Sulfur is not typically thought to be necessary in mineral supplements, but conversely how it can cause toxicity. Sulfur is necessary in the diet for the rumen microorganisms to form sulfur-containing amino acids. There are multiple sources of S and some of these can result in toxicity, specifically high sulfate water in western South Dakota. Research conducted at the SDSU Cottonwood Field Station shows that excess sulfates in water can cause polioencephalomalacia (PEM or polio) in cattle. Symptoms include blindness, difficulty walking, muscle tremors, convulsions and ultimately death. Cattle on pasture require 0.15% sulfur, but forages and water should be tested prior to adding sulfur to a mineral supplement. Many forages contain adequate sulfur to meet requirements and there is sulfur in the water, it will have an additive effect. If sulfur levels in the total diet exceed 0.30%, cattle can start to experience negative effects on health and performance.

Sodium and Chlorine
Sodium and chlorine work together to maintain cellular volume, pH and osmolarity of body fluids. Sodium chloride (NaCl, salt) promotes water intake. Sodium plays a role with K for nutrient transport into and out of cells and Cl is involved primarily in the production of hydrochloric acid in the abomasum (stomach) to aid in digestion. Cattle have a taste for salt and a 1400 lb cow will consume between 1 and 2 ounces of salt per day to meet requirements. Various factors affect salt intake and it is key to have plenty of fresh water available at all times.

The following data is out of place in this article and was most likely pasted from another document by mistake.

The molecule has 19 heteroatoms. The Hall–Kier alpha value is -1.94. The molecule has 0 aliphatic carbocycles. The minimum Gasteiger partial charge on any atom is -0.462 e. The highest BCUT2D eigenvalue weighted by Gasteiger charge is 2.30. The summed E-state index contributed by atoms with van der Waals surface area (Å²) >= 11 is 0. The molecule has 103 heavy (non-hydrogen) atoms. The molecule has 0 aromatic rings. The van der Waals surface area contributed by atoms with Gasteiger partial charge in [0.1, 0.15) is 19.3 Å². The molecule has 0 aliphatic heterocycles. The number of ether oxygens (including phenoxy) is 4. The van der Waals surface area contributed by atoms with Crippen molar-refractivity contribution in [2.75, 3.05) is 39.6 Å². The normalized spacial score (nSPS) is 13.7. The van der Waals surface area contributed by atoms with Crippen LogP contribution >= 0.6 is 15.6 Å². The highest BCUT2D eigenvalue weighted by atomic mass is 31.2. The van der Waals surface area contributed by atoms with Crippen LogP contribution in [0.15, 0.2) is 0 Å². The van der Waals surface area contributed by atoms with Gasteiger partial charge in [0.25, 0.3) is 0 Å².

As mentioned previously, K works with Na in the body to regulate osmotic pressure and transport nutrients in and out of cells. As the K levels increase, the Na levels will need to increase equally. Through forage analysis, K levels are adequate in most of western South Dakota, with the 1400 lb lactating cow having a requirement of 0.70% of diet dry matter and most forages samples having close to 2% K. Potassium will leach out of dormant forages, therefore it may be necessary to provide a mineral supplement that contains 1% K to remedy any deficiencies.

The Bottom Line
Mineral nutrition and balance is key to animal performance and productivity. Take time to evaluate your mineral program and determine if the supplements you are using are meeting the needs of your cattle. It is often stated that a mineral is formulated for a region, but there can be significant variations in minerals from one side of your ranch to the other. There is great value in sampling forages when cattle care grazing them to get a better understanding of what minerals are available in the forage. Water also plays an important role in mineral status, so sampling water is important when determining what needs to be provided in the form of a supplement.

National Pork Board to Host First-Ever Swine Innovation Summit

The National Pork Board will host the inaugural Swine Innovation Summit in Indianapolis on September 17, 2019, as a special event, prior to participating in the Forbes AgTech Summit Indianapolis. National Pork Board leaders will attend the Forbes AgTech Summit, held on September 18 and 19, as part of its ongoing support of AgTech innovation and the THRIVE Midwest Challenge. Forbes and SVG Ventures-THRIVE are founding partners of the AgTech Summit and partner with AgriNovus Indiana, Corteva, Elanco Animal Health, Land O’Lakes and Purdue University to provide networking and showcase opportunities in the Midwest.